A quant-trading firm backed by hedge-fund investor
Steven A. Cohen
and venture-capital firm Andreessen Horowitz has run into early problems.
Quantopian gained attention by creating a network of 160,000 users who developed more than 600,000 trading algorithms, grabbing the early lead in an emerging area of do-it-yourself quant trading.
But in the four months since it began trading on June 1, Quantopian’s traders have lost about 3%, according to people close to the matter. The S&P 500 rose 6.6% in that period. Given that Quantopian has earned little revenue, it likely will need to raise more cash from investors, something executives hadn’t expected, the people say.
About two months ago, Quantopian’s chief investment officer, industry veteran
left the firm, the people say.
“While we are disappointed with the initial performance we have conviction in our investment process and actively making refinements,” said
Quantopian’s chief executive officer. “It’s not unexpected…we’re investing in the internal infrastructure of the company.”
Quantopian was launched in 2011 but gained attention over the past year amid a rush by firms into quantitative investing, or trading based on computer models and algorithms. Quantopian’s position was helped in part by an investment of as much as $250 million from the venture capital arm of Mr. Cohen’s firm, Point72 Asset Management LP, along with backing from Andreessen. The support lent credibility to Quantopian’s goal of enabling individuals from 190 countries to come up with market-beating mathematical models in their spare time.
Still, Quantopian manages about $50 million in a hedge fund, a tiny amount in that world and well below the $250 million executives anticipated at the end of this year, according to the people familiar. The firm manages some money in a separately managed account for Mr. Cohen’s firm.
Quantopian is a young firm and could yet turn its fortunes around. But the challenges so far suggest that recruiting and training mechanical engineers, nuclear scientists and other amateurs around the globe to be quantitative traders may be more difficult that some had expected. While some of Quantopian’s traders generated profits, many of these algorithms had limits to how much money could be invested with them, the people said.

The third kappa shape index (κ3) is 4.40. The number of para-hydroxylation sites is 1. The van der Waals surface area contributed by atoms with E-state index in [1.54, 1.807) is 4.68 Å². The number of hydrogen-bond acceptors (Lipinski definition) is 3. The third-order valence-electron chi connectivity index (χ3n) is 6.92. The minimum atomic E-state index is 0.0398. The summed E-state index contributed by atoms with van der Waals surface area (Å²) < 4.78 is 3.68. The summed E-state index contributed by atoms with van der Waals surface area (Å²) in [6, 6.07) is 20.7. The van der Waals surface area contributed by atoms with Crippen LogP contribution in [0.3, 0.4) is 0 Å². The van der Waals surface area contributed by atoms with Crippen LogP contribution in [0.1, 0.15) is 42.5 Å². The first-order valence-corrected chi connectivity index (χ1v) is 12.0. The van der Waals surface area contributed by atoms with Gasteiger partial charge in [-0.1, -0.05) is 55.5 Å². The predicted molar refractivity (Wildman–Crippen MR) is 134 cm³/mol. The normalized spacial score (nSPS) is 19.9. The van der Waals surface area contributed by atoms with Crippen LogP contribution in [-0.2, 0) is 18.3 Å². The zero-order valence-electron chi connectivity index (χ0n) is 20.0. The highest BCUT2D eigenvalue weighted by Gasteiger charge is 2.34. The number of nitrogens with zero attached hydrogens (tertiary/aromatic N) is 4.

Other firms are creating networks of individuals around the globe to develop crowd-sourced algorithms to trade stocks, such as San Francisco-based Numerai, which pays its employees with a digital currency it created. It’s too early to assess the track record of these firms.
Quantopian’s community of algorithm authors, which like many quants face a problem of dealing with too much data, will be given new tools to “clean” their data, or cleanse it for inaccuracies, the company said. Quantopian may be able to sell these data-cleaning capabilities to the growing number of investment firms adopting quantitative strategies, the company said.
Late on Tuesday, the Boston-based firm sent an email to its community of algorithm authors informing them of Mr. Larkin’s departure and saying “the fund is being managed on an interim basis by other members of the investment team…the journey to creating something great is never easy.”
A spokesman for Mr. Cohen wouldn’t comment.
Write to Gregory Zuckerman at email@example.com
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Appeared in the November 8, 2017, print edition as ‘Do-It-Yourself Quant Upstart Hits a Snag.’
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